Keith Lee’s book The Marble and the Sculptor: From Law School to Law Practice (ABA 2013) is a bracing, honest, challenging compendium of advice for new lawyers. I would strongly recommend it to upper-level law students and new lawyers. (See also his blog, Associate’s Mind, as well as his columns in Above the Law.) One chapter in Keith’s book that caught my eye is “On the Importance of Stealing.”
In addressing new lawyers, Keith advises the following:
“[S]tealing is an essential skill for you to develop.”
Not for larceny, of course, he says, but “within the framework of learning and growth.” The objects of this stealing are varied: “other lawyers, CLEs, books, anything really.” New lawyers should “steal their pattern of success.”
This is great advice. But it’s easier in some areas than others. We can look at a great legal brief and break down how each section and each sentence works. We can watch a great advocate and recognize skillful pauses and variations in tone. We can admire a senior lawyer who knows literally every statute and case in a given area of expertise and can assemble and reassemble them instantly in response to any factual question.
What about listening?
Listening is hard to observe and very hard to measure. Speaking and writing are productive – i.e. observable – communication skills. Listening is one of the two receptive communication skills, along with reading. “Listening is a hypothetical construct, something you know exists but you can’t physically see. You can see only the behavioral indicators supporting its existence.” This is from Debra L. Worthington and Margaret Fitch-Hauser’s textbook on listening.
So how do you steal from a hypothetical construct?
The behavioral indicators are a place to start.
This is a complex process: you’re observing affirmative actions such as making eye contact, using appropriate body language, asking questions, and providing “discourse markers” such as “um-hm” that encourage conversation. But you’re also observing what the listener doesn’t do: noticeably look away, check a smartphone, interrupt. Noticing what isn’t there is very, very difficult. As Nobel Prize-winning psychologist Daniel Daniel Kahneman tells us, “WYSIATI”: What you see is all there is.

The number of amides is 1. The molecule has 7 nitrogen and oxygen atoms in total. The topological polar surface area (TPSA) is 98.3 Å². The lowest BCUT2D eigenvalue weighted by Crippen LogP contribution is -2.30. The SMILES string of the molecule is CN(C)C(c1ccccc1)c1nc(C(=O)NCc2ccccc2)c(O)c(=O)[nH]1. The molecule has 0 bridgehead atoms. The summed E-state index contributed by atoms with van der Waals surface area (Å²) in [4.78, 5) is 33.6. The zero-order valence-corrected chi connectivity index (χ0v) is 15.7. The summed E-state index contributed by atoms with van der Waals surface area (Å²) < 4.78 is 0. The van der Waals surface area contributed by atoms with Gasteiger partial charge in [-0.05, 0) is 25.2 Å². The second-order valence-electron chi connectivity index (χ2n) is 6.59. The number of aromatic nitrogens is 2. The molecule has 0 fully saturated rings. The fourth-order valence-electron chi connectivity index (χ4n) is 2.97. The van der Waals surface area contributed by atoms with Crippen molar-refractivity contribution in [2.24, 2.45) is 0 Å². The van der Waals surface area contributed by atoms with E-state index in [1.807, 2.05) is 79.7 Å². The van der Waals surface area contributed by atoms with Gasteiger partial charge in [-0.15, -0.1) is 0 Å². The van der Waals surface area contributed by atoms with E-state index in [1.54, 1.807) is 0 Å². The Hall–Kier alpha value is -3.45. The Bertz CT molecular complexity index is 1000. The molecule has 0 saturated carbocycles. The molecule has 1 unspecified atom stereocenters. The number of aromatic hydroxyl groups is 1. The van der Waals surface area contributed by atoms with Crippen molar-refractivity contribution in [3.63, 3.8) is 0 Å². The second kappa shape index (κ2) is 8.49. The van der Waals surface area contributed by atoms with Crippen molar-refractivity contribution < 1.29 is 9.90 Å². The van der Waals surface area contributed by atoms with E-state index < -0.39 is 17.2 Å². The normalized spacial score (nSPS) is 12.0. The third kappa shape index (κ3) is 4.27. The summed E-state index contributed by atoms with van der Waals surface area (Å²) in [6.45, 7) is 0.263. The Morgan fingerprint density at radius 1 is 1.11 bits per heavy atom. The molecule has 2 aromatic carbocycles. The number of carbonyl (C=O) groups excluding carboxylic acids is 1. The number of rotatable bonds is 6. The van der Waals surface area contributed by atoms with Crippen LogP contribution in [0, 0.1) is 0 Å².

The ease of perceiving what is there may partly explain why active listening is such a popular listening concept. It has a set of specific repeatable, measurable behaviors that go with it, such as repeating what the speaker has said. If you watch a skilled active listener, you can steal the method. But note how this is not really stealing the person’s listening skills. It’s stealing the productive act of speaking in a certain way, by repeating what the listener just heard.
The most important components of listening are hidden: being aware of and receiving the information, placing it into context with one’s previous knowledge, evaluating and (perhaps) remembering the information, and responding. These elements of listening are drawn again from Worthington and Fitch-Hauser’s MATERRS model of listening.
It’s hard to steal someone’s level of awareness. Again here, specific affirmative behaviors may be the only practical proxy. Making eye contact is a sign of awareness, for example. The educational-reform model KIPP teaches children a set of specific classroom behaviors that include “sit up,” “track the speaker,” and “nod your head.” Body language can shape not only communication behaviors but actual brain chemistry, as Amy Cuddy famously described in her TED Talk and other work on “power posing.”
The “s” in the MATERRS listening model stands for “stay connected and motivated.” To be a good listener, you have to want to listen.
But how can a person “steal” someone’s else’s motivation? Maybe the answer is an instrumental one: you can observe what their good listening does for them. Specifically, you can observe how you feel when you interact with a skilled listener.
In The Marble and the Sculptor, Keith Lee emphasizes communication — actually over-communication — with clients. This means keeping the client informed, of course. It also means taking time to get to know the client: “Take time out to learn the stock price, industry, day-to-day culture, players and overall goals of your client. Visit their offices and plants. Do it free of charge.”
This is one of Keith’s many kernels of advice to consider stealing. (Actually he got it from and attributes it to Dan Hull of What About Clients.) Before going on an outing to spend the afternoon at the client’s site, it’s a good idea to prepare. Study up on the client, of course. But also, consider inviting a great lawyer to lunch — someone whose client development and communication skills you know to be first rate.
And then steal their listening.
Note: I was grateful to meet Keith in person as he spoke to the legal blogging class I am co-teaching at Emory Law School. His advice on lawyering and legal blogging is first-rate (obviously!) and was received with great enthusiasm by the students. After seeing him interact with students, I can say Keith is not only a great speaker but also an excellent listener.